|Asha Majhi of Panashguda village who lost her parents in the 2001 mango kernel
tragedy. Picture by Basant Kumar Mohanty
Kashipur (Odisha), April 8: Nila Majhi’s hands tremble as he chops firewood in his courtyard; wife Pushei guides him lest a drunken Nila hurt himself.
Pushei will be cooking rice for dinner. She rarely prepares kheer from mango kernel any more — it took away her only daughter, Lachhi, 13 summers ago.
Food poisoning from kheer had killed Lachhi and 19 others in Panashguda, a village of 50-odd tribal families 1km from the Kashipur block headquarters, and two neighbouring villages in September 2001. The tragedy had made headlines and set off a debate whether the deaths counted as starvation deaths.
Mango kernel is a traditional food among poor tribals in these parts, not because they like its taste but because of food scarcity. The kernels are stored for many months, often leading to contamination and food poisoning.
India’s economy has surged since Lachhi died and several laws have been enacted to protect Dalit and tribal rights. But not much has changed in this village in backward Rayagada district, except that children like Lachhi get regular midday meals at the local primary school.
Kheer is still a part of Panashguda’s diet though, said Kashi Majhi, whose 18-year-old son Kunti was one of the food poisoning victims that black September.
He explained how kheer is prepared: the kernel is broken and planted in the local stream’s bed for 12 hours, then ground and boiled.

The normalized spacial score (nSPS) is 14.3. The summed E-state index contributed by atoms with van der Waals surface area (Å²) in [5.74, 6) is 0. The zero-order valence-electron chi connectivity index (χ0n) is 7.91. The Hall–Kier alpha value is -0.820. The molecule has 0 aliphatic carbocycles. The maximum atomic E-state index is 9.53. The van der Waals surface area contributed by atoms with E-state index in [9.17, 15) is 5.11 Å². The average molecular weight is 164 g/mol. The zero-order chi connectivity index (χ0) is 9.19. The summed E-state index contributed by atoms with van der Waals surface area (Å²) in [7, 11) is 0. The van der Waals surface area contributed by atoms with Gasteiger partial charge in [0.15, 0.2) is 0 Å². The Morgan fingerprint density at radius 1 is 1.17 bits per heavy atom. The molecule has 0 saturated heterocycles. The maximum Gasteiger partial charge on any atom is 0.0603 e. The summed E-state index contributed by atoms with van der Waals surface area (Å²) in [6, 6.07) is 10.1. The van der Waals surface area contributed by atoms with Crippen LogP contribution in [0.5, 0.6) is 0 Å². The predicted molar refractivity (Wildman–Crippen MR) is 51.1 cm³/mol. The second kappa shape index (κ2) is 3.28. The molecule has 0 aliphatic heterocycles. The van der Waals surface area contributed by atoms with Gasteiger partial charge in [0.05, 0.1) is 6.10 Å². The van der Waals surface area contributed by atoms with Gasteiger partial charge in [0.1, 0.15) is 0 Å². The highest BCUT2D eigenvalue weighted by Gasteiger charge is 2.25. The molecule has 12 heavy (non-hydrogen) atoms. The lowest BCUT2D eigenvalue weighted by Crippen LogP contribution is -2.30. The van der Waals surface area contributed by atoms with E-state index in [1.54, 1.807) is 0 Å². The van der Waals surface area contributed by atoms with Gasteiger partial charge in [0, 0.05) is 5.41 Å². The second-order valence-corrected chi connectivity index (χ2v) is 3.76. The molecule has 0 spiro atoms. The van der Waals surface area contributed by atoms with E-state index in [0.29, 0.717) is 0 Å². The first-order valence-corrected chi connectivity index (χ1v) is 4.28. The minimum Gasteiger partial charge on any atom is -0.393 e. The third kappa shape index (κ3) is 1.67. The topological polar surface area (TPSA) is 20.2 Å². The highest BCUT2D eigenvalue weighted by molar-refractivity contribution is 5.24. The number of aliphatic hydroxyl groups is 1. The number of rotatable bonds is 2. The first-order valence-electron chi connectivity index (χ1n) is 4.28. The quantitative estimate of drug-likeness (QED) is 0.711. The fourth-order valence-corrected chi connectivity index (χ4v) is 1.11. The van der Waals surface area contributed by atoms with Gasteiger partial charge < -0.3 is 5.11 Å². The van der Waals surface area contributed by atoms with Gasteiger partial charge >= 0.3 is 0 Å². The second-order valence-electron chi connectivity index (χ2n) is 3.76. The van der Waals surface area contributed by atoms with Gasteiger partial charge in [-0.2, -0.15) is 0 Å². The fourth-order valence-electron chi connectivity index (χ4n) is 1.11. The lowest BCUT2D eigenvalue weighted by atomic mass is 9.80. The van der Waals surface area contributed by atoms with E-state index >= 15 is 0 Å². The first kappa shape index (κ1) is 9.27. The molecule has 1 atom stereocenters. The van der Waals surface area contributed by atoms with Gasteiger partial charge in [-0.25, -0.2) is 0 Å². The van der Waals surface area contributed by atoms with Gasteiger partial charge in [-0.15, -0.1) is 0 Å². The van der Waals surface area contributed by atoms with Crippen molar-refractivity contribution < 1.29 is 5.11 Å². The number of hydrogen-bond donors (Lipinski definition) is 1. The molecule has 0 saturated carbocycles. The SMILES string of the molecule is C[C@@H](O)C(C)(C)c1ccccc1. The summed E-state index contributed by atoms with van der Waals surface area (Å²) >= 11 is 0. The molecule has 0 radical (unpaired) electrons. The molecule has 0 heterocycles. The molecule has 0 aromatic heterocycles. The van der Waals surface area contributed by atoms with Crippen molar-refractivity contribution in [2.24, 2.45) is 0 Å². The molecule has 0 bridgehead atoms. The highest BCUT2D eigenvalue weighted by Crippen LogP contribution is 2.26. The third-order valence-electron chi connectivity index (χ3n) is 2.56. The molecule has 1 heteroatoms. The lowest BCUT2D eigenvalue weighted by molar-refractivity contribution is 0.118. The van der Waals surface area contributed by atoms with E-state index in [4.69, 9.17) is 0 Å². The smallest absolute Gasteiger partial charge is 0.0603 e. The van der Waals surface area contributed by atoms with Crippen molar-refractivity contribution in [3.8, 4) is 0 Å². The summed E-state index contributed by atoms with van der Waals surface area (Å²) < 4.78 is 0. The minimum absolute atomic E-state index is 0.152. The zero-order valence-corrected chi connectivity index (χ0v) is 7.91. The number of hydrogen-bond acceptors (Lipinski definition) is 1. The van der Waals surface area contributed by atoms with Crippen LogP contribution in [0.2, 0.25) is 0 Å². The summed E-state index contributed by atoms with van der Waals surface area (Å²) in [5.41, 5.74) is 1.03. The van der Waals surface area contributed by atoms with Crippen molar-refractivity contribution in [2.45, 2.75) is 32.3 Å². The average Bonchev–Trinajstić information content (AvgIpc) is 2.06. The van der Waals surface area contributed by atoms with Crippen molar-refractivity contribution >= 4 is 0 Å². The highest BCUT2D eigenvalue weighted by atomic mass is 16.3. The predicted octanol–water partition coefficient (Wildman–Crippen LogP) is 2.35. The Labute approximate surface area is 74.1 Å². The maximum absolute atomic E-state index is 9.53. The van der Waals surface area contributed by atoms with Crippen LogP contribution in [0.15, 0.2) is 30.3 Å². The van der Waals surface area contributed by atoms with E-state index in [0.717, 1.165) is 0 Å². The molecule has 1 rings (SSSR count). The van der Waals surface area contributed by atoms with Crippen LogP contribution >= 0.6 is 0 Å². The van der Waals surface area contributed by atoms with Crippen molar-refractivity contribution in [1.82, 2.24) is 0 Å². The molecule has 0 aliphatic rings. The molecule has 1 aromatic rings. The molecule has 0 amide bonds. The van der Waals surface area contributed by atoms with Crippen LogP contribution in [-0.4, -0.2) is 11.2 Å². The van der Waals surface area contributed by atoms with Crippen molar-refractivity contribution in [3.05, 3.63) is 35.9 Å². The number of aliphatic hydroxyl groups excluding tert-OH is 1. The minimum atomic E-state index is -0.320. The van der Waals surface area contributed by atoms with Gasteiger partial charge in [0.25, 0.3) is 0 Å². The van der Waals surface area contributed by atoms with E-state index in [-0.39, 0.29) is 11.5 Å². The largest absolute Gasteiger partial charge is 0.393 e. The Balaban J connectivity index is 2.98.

“But we eat less of it nowadays — only once a week during the mango season,” Kashi said, implying the kernel is no longer stored for long periods.
The villagers say they eat it because the monthly ration of 25kg rice each family gets from the government, at Re 1 a kilo (along with 3 litres of kerosene at Rs 16.50 a litre), isn’t enough. The administration, however, blames it on “habit”, not necessity.
“Tribals across Odisha have this habit of eating mango kernel. It’s part of their diet,” said Yamani Sarangi, collector of Koraput district that borders Rayagada.
No tribal owns any farmland in Panashguda: the nearby crop fields belong to the Brahmins of Kashipur. The tribals labour on the farms and sell firewood. Some of the older villagers get a monthly social security pension of Rs 300.
Whatever they earn, the men blow most of it on alcohol. “I have no savings,” Pushei said.
Nila’s brother Prakash pointed out the only two visible signs of development the family has seen in the past decade: the asbestos roof over their heads and the free electricity connection — fruits of two government schemes.
Pushei’s one-room mud house has no ventilation — it receives no sunlight or air — yet it has just one bulb and no fan.
Electricity is available five to six hours a day but each home has been allowed just two plug points. Some have opted to have one of them as a wall socket — to recharge mobile phones, that ubiquitous symbol of modernity in every corner of the country.
Panashguda, however, offers a twist to the tale. Its mobile-owning young men do not make calls or text messages — they can’t afford service providers’ charges. They use their handsets just to listen to music.
Not one house has a toilet or cooking-gas connection. The nearest place where the villagers can get treatment is a dispensary 20km away where a doctor examines patients six hours a day and prescribes free medicines.